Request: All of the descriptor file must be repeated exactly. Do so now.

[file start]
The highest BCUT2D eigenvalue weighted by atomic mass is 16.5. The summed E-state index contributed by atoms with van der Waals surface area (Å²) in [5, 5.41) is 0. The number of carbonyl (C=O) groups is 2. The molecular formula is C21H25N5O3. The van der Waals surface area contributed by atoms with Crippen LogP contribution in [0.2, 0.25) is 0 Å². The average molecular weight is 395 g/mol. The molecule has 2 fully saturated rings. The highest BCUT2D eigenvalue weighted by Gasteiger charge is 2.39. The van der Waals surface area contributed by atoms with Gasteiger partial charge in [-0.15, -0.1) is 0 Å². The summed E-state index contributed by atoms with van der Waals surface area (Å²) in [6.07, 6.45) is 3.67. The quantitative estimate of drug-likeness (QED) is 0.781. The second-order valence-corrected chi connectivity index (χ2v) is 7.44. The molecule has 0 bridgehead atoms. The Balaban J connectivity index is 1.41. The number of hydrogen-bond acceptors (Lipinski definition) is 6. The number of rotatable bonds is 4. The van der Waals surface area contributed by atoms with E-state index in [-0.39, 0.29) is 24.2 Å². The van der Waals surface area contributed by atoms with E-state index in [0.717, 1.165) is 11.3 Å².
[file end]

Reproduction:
The highest BCUT2D eigenvalue weighted by atomic mass is 16.5. The summed E-state index contributed by atoms with van der Waals surface area (Å²) in [5, 5.41) is 0. The number of carbonyl (C=O) groups is 2. The molecular formula is C21H25N5O3. The van der Waals surface area contributed by atoms with Crippen LogP contribution in [0.2, 0.25) is 0 Å². The average molecular weight is 395 g/mol. The molecule has 2 fully saturated rings. The highest BCUT2D eigenvalue weighted by Gasteiger charge is 2.39. The van der Waals surface area contributed by atoms with Gasteiger partial charge in [-0.15, -0.1) is 0 Å². The summed E-state index contributed by atoms with van der Waals surface area (Å²) in [6.07, 6.45) is 3.67. The quantitative estimate of drug-likeness (QED) is 0.781. The second-order valence-corrected chi connectivity index (χ2v) is 7.44. The molecule has 0 bridgehead atoms. The Balaban J connectivity index is 1.41. The number of hydrogen-bond acceptors (Lipinski definition) is 6. The number of rotatable bonds is 4. The van der Waals surface area contributed by atoms with E-state index in [-0.39, 0.29) is 24.2 Å². The van der Waals surface area contributed by atoms with E-state index in [0.717, 1.165) is 11.3 Å².